Wednesday, January 30, 2013

Plotter or Pantser?

Seems there is a hot debate on what is the proper way to go about things. I know plotters who swear they can't write a single word until everything is mapped out. Likewise, pantser could never make it through a story they already knew the details of. 

When I first started writing, I took all sorts of writing classes that said it was imperative you plot everything down to the last detail so you didn't get lost along the way. On my second book attempt, I followed this advice to the letter. I got out my note cards and wrote one scene per card for an entire book. It's a quite good story actually, about a woman whose father was killed and the prime suspect was her fiance. She broke up with him and decided to go on a single's cruise a few months later. Only problem was, her now ex-finance was on the same cruise...and a murder happens on the ship. 

Great story. Only problem is, once I wrote out all the scene plot cards, my muse basically shut down and wanted to move on to the next story. Essentially, I'd already written that book and there were no surprises left to discover. Therefore, my muse couldn't be less interested in actually going ahead with the writing part. 

I realized then and there I was never going to be a plotter if I actually wanted to accomplish anything. I like the freedom of letting the characters tell me where I'm going, what I'm doing. I like discovering the plot alongside them and living the story as I write.  In Always & Forever I basically intended it to be suspenseful and thrilling, but not really a mystery. Everyone said if I wrote a mystery, I had to plot because otherwise too many wrong turns would be taken and I'd have to delete pages and pages of writing. 

Coming in March 2013
Still, I knew my muse best and when I decided to write a real murder mystery, I knew it had to be pantsed all the way. I planned my hero and heroine, planned four suspects, picked the one I thought was the culprit but kept my mind open to other possibilities. What happened while I wrote Crime & Passion was amazing to me! Not only did the book take unexpected twists and turns that I never even thought of as a possibility, I came up with new and more interesting suspects than I even planned. The way everything ended up tying together and who the killer ended up being were complete surprises to me almost until the ending, and it was the most fun I think I've ever had writing.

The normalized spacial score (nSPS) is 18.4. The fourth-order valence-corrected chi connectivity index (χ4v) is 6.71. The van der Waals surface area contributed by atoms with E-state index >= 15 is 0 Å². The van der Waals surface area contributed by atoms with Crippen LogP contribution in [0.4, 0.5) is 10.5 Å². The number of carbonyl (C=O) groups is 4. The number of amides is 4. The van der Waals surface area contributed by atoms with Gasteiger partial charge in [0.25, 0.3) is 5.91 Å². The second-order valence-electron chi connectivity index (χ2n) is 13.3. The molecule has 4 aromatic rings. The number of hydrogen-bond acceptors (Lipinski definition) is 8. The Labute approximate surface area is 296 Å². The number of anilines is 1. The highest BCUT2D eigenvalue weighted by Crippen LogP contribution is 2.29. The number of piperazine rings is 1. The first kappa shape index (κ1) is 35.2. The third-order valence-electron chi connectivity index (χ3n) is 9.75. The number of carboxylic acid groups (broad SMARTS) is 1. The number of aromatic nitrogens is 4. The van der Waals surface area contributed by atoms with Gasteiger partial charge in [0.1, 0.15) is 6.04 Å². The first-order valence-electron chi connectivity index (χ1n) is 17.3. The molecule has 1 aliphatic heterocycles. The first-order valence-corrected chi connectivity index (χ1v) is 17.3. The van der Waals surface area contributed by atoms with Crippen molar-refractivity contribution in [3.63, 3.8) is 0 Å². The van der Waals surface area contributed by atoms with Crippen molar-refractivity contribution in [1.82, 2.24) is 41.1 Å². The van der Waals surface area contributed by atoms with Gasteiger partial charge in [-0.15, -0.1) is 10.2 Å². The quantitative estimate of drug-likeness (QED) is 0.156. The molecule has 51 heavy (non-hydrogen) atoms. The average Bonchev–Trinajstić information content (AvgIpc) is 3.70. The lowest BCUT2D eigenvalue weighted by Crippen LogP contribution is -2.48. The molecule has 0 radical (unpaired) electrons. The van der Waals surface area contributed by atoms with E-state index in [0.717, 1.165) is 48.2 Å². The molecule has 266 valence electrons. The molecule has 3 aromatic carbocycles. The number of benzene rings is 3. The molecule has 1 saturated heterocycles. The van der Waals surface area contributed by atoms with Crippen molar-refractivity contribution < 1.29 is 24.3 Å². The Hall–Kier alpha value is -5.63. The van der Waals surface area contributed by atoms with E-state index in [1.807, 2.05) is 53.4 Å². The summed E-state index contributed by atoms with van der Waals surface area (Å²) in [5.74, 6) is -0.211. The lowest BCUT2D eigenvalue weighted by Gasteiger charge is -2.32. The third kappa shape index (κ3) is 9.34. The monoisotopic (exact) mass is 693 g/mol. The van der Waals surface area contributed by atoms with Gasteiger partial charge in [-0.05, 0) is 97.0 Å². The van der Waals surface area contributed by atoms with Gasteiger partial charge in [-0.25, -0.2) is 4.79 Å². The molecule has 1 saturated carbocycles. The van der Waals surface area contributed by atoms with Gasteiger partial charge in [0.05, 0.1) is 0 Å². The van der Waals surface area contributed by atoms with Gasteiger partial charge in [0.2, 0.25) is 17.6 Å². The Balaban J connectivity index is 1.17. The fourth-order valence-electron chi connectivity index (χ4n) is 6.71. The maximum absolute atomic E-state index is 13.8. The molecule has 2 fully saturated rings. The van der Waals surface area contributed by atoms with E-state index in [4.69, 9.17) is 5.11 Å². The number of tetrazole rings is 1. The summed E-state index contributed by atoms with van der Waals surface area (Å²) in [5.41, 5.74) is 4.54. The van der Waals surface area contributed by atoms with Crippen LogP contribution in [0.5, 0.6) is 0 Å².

Early news from beta readers seems as though there aren't any chapters I'm going to be throwing out, and everything ties together in a satisfying, exciting mystery. I have one revision left to do before publication in March, but it is mostly going to be for sentence structure and all those little things a writer always finds to fix in their work. 

I can only hope my next project goes this smoothly and is this much fun! Can't wait to share this book with all of you. 

As far as I'm concerned, I'm definitely in the camp that being a pantser is better, but each writer has to listen to what their muse insists on. 

Happy writing and reading, my friends! Have a great rest of your week!


  1. Thanks for sharing your plotter/pantser experience, Chantel. I've been pantsing my WIP and find I'm throwing out a lot as I rewrite, but that hasn't really discouraged me. I agree the unexpected happenings along the way are great fun and make the journey worth it all.

    1. I suppose it must work differently for everyone, Carol. I will admit, I did throw out one scene because I found a more exciting twist and decided to run with it. I suppose as long as we are having fun, that's what matters, right? Thanks for the comment!

  2. yay! I definitely enjoyed going through those twists and turns. Since you didn't even know the answer, you didn't give it away early on which made the mystery even more exciting.

    1. Thanks, Rachelle! I definitely couldn't do this without all your help. I'm so grateful to have you as a crit partner, and since I know you love twists and turns in a mystery, you were a great person to have as one of my first readers. Really let me know if the mystery was mysterious or not :-)


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